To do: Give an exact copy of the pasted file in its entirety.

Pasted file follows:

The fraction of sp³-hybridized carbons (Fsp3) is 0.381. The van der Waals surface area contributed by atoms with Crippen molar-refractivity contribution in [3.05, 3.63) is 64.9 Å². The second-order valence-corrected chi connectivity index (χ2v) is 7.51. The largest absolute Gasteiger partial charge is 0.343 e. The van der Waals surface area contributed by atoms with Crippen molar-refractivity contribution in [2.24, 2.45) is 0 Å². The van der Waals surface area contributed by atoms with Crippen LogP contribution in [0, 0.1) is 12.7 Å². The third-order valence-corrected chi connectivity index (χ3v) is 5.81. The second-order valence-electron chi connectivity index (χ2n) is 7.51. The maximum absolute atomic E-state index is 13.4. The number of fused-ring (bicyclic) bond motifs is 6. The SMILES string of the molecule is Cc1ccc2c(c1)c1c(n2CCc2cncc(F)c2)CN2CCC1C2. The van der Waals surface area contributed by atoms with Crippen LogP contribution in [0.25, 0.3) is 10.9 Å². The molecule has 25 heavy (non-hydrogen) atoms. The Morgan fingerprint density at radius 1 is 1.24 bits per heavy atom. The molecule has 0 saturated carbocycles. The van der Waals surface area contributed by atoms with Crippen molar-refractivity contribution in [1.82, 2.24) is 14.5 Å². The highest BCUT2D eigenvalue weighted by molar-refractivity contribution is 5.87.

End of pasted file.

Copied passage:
The fraction of sp³-hybridized carbons (Fsp3) is 0.381. The van der Waals surface area contributed by atoms with Crippen molar-refractivity contribution in [3.05, 3.63) is 64.9 Å². The second-order valence-corrected chi connectivity index (χ2v) is 7.51. The largest absolute Gasteiger partial charge is 0.343 e. The van der Waals surface area contributed by atoms with Crippen molar-refractivity contribution in [2.24, 2.45) is 0 Å². The van der Waals surface area contributed by atoms with Crippen LogP contribution in [0, 0.1) is 12.7 Å². The third-order valence-corrected chi connectivity index (χ3v) is 5.81. The second-order valence-electron chi connectivity index (χ2n) is 7.51. The maximum absolute atomic E-state index is 13.4. The number of fused-ring (bicyclic) bond motifs is 6. The SMILES string of the molecule is Cc1ccc2c(c1)c1c(n2CCc2cncc(F)c2)CN2CCC1C2. The van der Waals surface area contributed by atoms with Crippen LogP contribution in [0.25, 0.3) is 10.9 Å². The molecule has 25 heavy (non-hydrogen) atoms. The Morgan fingerprint density at radius 1 is 1.24 bits per heavy atom. The molecule has 0 saturated carbocycles. The van der Waals surface area contributed by atoms with Crippen molar-refractivity contribution in [1.82, 2.24) is 14.5 Å². The highest BCUT2D eigenvalue weighted by molar-refractivity contribution is 5.87.